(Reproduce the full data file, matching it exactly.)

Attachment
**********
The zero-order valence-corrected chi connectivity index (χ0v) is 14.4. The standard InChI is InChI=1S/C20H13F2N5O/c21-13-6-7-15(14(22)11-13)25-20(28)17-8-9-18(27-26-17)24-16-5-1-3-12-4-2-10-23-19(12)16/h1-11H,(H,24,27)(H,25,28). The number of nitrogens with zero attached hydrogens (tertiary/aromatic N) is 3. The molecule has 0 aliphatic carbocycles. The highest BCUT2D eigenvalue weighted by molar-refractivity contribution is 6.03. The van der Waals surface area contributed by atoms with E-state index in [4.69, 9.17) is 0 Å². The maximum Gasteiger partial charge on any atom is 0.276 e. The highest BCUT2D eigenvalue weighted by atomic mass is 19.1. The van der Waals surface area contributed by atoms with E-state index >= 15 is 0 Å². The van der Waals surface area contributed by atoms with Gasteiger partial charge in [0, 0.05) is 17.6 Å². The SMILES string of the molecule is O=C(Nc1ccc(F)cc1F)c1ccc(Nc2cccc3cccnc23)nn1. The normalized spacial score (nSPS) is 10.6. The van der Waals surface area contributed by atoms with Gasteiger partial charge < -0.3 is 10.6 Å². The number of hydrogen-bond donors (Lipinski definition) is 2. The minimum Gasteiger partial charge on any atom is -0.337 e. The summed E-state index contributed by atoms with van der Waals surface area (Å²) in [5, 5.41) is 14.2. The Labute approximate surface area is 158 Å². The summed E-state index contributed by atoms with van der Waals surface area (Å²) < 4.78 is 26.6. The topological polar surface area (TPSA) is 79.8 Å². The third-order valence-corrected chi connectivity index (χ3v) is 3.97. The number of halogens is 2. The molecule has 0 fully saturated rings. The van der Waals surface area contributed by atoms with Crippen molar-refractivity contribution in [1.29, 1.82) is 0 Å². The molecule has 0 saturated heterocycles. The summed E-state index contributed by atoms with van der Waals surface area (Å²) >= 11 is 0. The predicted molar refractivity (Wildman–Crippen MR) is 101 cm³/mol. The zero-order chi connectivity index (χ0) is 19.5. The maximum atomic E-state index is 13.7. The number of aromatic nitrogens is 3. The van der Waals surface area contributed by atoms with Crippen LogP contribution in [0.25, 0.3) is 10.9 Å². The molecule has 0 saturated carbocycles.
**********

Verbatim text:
The zero-order valence-corrected chi connectivity index (χ0v) is 14.4. The standard InChI is InChI=1S/C20H13F2N5O/c21-13-6-7-15(14(22)11-13)25-20(28)17-8-9-18(27-26-17)24-16-5-1-3-12-4-2-10-23-19(12)16/h1-11H,(H,24,27)(H,25,28). The number of nitrogens with zero attached hydrogens (tertiary/aromatic N) is 3. The molecule has 0 aliphatic carbocycles. The highest BCUT2D eigenvalue weighted by molar-refractivity contribution is 6.03. The van der Waals surface area contributed by atoms with E-state index in [4.69, 9.17) is 0 Å². The maximum Gasteiger partial charge on any atom is 0.276 e. The highest BCUT2D eigenvalue weighted by atomic mass is 19.1. The van der Waals surface area contributed by atoms with E-state index >= 15 is 0 Å². The van der Waals surface area contributed by atoms with Gasteiger partial charge in [0, 0.05) is 17.6 Å². The SMILES string of the molecule is O=C(Nc1ccc(F)cc1F)c1ccc(Nc2cccc3cccnc23)nn1. The normalized spacial score (nSPS) is 10.6. The van der Waals surface area contributed by atoms with Gasteiger partial charge < -0.3 is 10.6 Å². The number of hydrogen-bond donors (Lipinski definition) is 2. The minimum Gasteiger partial charge on any atom is -0.337 e. The summed E-state index contributed by atoms with van der Waals surface area (Å²) in [5, 5.41) is 14.2. The Labute approximate surface area is 158 Å². The summed E-state index contributed by atoms with van der Waals surface area (Å²) < 4.78 is 26.6. The topological polar surface area (TPSA) is 79.8 Å². The third-order valence-corrected chi connectivity index (χ3v) is 3.97. The number of halogens is 2. The molecule has 0 fully saturated rings. The van der Waals surface area contributed by atoms with Crippen molar-refractivity contribution in [1.29, 1.82) is 0 Å². The molecule has 0 saturated heterocycles. The summed E-state index contributed by atoms with van der Waals surface area (Å²) >= 11 is 0. The predicted molar refractivity (Wildman–Crippen MR) is 101 cm³/mol. The zero-order chi connectivity index (χ0) is 19.5. The maximum atomic E-state index is 13.7. The number of aromatic nitrogens is 3. The van der Waals surface area contributed by atoms with Crippen LogP contribution in [0.25, 0.3) is 10.9 Å². The molecule has 0 saturated carbocycles.